Hopefully, I mean, um, that's, um, that's our goal, um, for any candidate we really want to, uh, to deliver the best experience. So, um, even if, uh, in the end we don't select them. Uh, we don't offer them a job. Um, I think we, we are really keen on, uh, making that experience the best that we can, um, and, uh, and so that, uh, people can enjoy and, uh, and, uh, and they, they feel listened to. So I think it's important

Host: Jon

Ramen before we wrap things up. Do you have anything you wanna leave with the audience, like, uh, click that apply button or, Hey <laugh>

Guest: Romain

Yeah, I mean, um, click that, um, apply button is a good one, but, um, if you are passionate about what you, you do, um, I think, um, da is a great role, but, uh, you can also be part of the community. So, uh, we have community programs, um, because you, you may love your job, uh, at the moment and don't want you to leave it, but you, you may want also to do more, so, uh, feel, feel free to join our AWS communities like, uh, heroes or community builders. It's a great community where you can, uh, learn from each other. You can create content and you can get some feedback also, uh, to get better at what you do. And, uh, and I think, um, it's a great also experience. So, uh, yeah,

Host: Jon

Robert, one more question. I actually just thought of it. And I wanna clear the air that you don't have to necessarily have AWS knowledge to apply for these roles, correct.

Guest: Romain

That's correct. Bacteria. I do have, um, people who joined my team recently, who had a limited experience with AWS and actually that makes their, um, their story even better because, uh, they come from the same background than what our customers are, are facing. I mean, for example, I hired, um, uh, the one Lightfoot, um, is, uh, an network engineers. Um, he has been working in his industry for several years and, uh, and now he is moving to the cloud with us. And, uh, he is able to, to explain that journey to other people who are also beginning to consider the cloud and, and we are afraid about the cloud and, uh, and having that empathy, uh, is, is one of the best quality for a good da. So, uh, you know, being in that, uh, in their shoes and, uh, explaining, okay, this is, this is, uh, what I'm feeling at a moment or, or the question I'm I'm, I'm, I'm, uh, I'm wonder, I'm wondering about, uh, the cloud as an engineer or, or as a security engineer who has never worked on, on, on AWS. I think it's a great experience for that.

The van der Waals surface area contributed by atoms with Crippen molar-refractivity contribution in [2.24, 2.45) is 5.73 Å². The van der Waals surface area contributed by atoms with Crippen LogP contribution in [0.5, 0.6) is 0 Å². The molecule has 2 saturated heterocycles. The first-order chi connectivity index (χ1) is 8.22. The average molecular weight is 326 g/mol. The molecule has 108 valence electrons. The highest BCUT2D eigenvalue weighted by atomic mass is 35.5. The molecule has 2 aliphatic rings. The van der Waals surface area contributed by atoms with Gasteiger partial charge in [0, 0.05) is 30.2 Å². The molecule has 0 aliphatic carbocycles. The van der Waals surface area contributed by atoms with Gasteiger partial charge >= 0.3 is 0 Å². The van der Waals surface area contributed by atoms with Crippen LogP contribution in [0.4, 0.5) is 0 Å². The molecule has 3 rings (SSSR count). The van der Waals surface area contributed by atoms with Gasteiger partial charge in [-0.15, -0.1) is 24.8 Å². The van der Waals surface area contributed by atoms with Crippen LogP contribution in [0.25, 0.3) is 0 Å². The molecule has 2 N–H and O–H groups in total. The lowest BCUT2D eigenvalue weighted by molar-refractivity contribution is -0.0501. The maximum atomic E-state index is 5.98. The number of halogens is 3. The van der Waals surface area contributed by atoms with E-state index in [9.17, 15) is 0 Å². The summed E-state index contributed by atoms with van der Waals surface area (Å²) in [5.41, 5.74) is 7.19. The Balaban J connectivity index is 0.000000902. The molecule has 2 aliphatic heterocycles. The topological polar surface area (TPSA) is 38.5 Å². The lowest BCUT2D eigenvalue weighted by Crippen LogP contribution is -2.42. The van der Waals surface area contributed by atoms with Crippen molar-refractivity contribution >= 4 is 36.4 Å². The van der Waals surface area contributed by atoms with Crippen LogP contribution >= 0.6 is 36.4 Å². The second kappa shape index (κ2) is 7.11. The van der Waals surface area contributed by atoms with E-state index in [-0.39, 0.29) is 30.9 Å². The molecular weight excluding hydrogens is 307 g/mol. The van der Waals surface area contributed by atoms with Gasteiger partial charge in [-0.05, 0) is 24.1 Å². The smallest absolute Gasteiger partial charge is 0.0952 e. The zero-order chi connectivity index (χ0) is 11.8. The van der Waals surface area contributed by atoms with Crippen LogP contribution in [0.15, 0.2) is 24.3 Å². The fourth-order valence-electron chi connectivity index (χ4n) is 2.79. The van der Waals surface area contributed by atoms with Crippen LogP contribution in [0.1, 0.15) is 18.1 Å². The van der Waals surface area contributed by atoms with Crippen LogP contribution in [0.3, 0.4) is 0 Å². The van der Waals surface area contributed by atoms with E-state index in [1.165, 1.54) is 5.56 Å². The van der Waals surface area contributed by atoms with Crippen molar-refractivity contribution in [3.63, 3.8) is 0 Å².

Host: Jon

I agree with you. Okay. Everyone. Guess what? We're gonna wrap things up. And we were talking about AWS developer advocates, Deb res, and hall evangelist is Deb res with head of developer advocate specialists, ramen, Jordan, ramen. Thank you so much for joining me. Thank

Guest: Romain

You. Thank you for your time.

Host: Jon

Uh, I gotta tell you, man, this was fun and I hope to do this again.

Guest: Romain

Perfect. Okay. Let's do that.

Host: Jon

All right. You know what? You heard it here, folks. It's on the recording, cuz guess what? We're outta here.